Like all kids across the city, we idolized the great Pirates right fielder Roberto Clemente. He grew up in the poor sugar cane fields of Puerto Rico and was one of the early Latino players to break into the big leagues back in the mid 1950s. He was a five-tool player who routinely cut down runners with his cannon arm and made impossible catches at the wall. Any mention of the Pirates of our youth begins with him.
The Pirates are affectionately known as the Bucs or Buccos, short for buccaneers. We listened to Bob Prince, “The Gunner,” on KDKA radio. His gravelly voiced, homespun narrative was the soundtrack to many a summer evening, peppered with so many great nicknames and signature calls. Games were only occasionally televised, so there was always a transistor radio nearby with the staticy play-by-play going in the background.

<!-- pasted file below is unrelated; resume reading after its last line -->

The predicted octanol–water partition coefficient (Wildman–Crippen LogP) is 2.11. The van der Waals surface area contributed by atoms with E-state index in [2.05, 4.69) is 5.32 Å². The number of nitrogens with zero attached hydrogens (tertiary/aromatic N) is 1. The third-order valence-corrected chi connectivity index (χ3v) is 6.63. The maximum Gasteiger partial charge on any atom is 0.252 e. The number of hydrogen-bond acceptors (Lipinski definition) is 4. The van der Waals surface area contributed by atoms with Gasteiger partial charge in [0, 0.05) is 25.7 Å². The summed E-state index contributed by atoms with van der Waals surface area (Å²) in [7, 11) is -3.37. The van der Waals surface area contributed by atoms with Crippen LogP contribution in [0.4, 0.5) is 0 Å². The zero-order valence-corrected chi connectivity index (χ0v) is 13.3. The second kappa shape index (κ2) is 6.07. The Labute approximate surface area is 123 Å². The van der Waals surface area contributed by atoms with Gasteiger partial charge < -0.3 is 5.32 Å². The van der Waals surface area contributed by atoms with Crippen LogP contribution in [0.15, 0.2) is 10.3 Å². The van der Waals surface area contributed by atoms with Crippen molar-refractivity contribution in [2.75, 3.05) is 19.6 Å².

One famous Prince call was Chicken on the Hill with Will (Page XX). According to legend, it originated as a spontaneous promise he made on the air, that if Willie Stargell homered everyone inside Stargell’s fried chicken joint would get free chicken. The restaurant was in the Hill District, a neighborhood of row houses that was the center of black culture in the city. It had been home to the renowned jazz joint, the Crawford Club, a regular stop for luminaries including Duke Ellington, Louis Armstrong, Lena Horne, John Coltrane and Charles Mingus. By the 70s the Hill was plagued with crime, junkies and boarded up buildings. We kids feared Hill District in the manner of urban legend, and never dared go through it. Willie Stargell did homer that night, and the restaurant was mobbed. It remains unclear who paid the bill or if the offer continued—but the saying lived on as Prince’s home run call whenever Willie went deep. Price told long, rambling stories, including episodes and hijinks with the team on the road.